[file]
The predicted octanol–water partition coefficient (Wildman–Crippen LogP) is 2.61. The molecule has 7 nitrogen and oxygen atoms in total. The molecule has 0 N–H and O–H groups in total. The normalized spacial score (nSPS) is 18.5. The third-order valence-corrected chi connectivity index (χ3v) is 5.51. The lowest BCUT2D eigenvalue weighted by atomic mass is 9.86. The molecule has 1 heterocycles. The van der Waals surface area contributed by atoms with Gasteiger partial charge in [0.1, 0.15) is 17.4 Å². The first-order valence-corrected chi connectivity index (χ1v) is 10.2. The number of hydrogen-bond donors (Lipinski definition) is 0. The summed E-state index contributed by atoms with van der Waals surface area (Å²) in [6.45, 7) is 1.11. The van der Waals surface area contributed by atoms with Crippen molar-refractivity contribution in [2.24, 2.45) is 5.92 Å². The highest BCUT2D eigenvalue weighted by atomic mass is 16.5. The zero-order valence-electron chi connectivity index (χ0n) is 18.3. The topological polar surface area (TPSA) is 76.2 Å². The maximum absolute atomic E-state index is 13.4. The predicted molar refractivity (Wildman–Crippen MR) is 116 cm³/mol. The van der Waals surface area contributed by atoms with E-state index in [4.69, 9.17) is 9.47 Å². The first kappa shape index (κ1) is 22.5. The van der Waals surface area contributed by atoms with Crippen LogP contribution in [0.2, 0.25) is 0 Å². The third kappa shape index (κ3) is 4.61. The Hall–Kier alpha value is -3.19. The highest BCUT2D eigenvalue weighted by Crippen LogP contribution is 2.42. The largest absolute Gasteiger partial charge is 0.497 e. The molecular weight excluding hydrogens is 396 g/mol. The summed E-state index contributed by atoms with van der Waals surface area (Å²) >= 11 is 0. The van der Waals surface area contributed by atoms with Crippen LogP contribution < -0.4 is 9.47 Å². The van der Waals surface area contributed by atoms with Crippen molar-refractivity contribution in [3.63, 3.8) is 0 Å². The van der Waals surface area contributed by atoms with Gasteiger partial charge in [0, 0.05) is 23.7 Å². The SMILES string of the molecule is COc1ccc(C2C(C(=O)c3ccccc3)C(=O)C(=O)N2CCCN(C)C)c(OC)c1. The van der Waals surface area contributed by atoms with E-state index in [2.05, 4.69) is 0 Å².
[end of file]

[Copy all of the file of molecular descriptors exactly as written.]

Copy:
The predicted octanol–water partition coefficient (Wildman–Crippen LogP) is 2.61. The molecule has 7 nitrogen and oxygen atoms in total. The molecule has 0 N–H and O–H groups in total. The normalized spacial score (nSPS) is 18.5. The third-order valence-corrected chi connectivity index (χ3v) is 5.51. The lowest BCUT2D eigenvalue weighted by atomic mass is 9.86. The molecule has 1 heterocycles. The van der Waals surface area contributed by atoms with Gasteiger partial charge in [0.1, 0.15) is 17.4 Å². The first-order valence-corrected chi connectivity index (χ1v) is 10.2. The number of hydrogen-bond donors (Lipinski definition) is 0. The summed E-state index contributed by atoms with van der Waals surface area (Å²) in [6.45, 7) is 1.11. The van der Waals surface area contributed by atoms with Crippen molar-refractivity contribution in [2.24, 2.45) is 5.92 Å². The highest BCUT2D eigenvalue weighted by atomic mass is 16.5. The zero-order valence-electron chi connectivity index (χ0n) is 18.3. The topological polar surface area (TPSA) is 76.2 Å². The maximum absolute atomic E-state index is 13.4. The predicted molar refractivity (Wildman–Crippen MR) is 116 cm³/mol. The van der Waals surface area contributed by atoms with E-state index in [4.69, 9.17) is 9.47 Å². The first kappa shape index (κ1) is 22.5. The van der Waals surface area contributed by atoms with Crippen LogP contribution in [0.2, 0.25) is 0 Å². The third kappa shape index (κ3) is 4.61. The Hall–Kier alpha value is -3.19. The highest BCUT2D eigenvalue weighted by Crippen LogP contribution is 2.42. The largest absolute Gasteiger partial charge is 0.497 e. The molecular weight excluding hydrogens is 396 g/mol. The summed E-state index contributed by atoms with van der Waals surface area (Å²) >= 11 is 0. The van der Waals surface area contributed by atoms with Crippen LogP contribution < -0.4 is 9.47 Å². The van der Waals surface area contributed by atoms with Crippen molar-refractivity contribution in [3.63, 3.8) is 0 Å². The van der Waals surface area contributed by atoms with Gasteiger partial charge in [0, 0.05) is 23.7 Å². The SMILES string of the molecule is COc1ccc(C2C(C(=O)c3ccccc3)C(=O)C(=O)N2CCCN(C)C)c(OC)c1. The van der Waals surface area contributed by atoms with E-state index in [2.05, 4.69) is 0 Å².